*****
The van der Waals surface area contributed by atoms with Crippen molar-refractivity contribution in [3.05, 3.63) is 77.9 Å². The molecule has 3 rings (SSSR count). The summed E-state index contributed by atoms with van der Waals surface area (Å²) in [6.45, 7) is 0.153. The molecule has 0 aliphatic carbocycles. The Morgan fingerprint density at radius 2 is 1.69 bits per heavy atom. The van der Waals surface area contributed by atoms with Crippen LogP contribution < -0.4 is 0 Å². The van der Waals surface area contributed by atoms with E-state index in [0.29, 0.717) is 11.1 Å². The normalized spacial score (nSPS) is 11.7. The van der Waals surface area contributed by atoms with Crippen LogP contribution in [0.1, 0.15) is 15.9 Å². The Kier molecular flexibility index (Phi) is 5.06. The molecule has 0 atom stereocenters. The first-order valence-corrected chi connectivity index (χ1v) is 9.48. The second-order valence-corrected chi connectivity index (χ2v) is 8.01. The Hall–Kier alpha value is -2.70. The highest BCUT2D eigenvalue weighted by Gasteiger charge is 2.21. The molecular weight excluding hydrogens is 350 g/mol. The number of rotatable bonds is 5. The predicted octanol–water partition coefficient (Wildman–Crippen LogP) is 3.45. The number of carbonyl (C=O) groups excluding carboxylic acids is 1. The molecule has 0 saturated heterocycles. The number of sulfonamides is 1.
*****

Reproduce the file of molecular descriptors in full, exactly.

The van der Waals surface area contributed by atoms with Crippen molar-refractivity contribution in [3.05, 3.63) is 77.9 Å². The molecule has 3 rings (SSSR count). The summed E-state index contributed by atoms with van der Waals surface area (Å²) in [6.45, 7) is 0.153. The molecule has 0 aliphatic carbocycles. The Morgan fingerprint density at radius 2 is 1.69 bits per heavy atom. The van der Waals surface area contributed by atoms with Crippen LogP contribution < -0.4 is 0 Å². The van der Waals surface area contributed by atoms with E-state index in [0.29, 0.717) is 11.1 Å². The normalized spacial score (nSPS) is 11.7. The van der Waals surface area contributed by atoms with Crippen LogP contribution in [0.1, 0.15) is 15.9 Å². The Kier molecular flexibility index (Phi) is 5.06. The molecule has 0 atom stereocenters. The first-order valence-corrected chi connectivity index (χ1v) is 9.48. The second-order valence-corrected chi connectivity index (χ2v) is 8.01. The Hall–Kier alpha value is -2.70. The highest BCUT2D eigenvalue weighted by Gasteiger charge is 2.21. The molecular weight excluding hydrogens is 350 g/mol. The number of rotatable bonds is 5. The predicted octanol–water partition coefficient (Wildman–Crippen LogP) is 3.45. The number of carbonyl (C=O) groups excluding carboxylic acids is 1. The molecule has 0 saturated heterocycles. The number of sulfonamides is 1.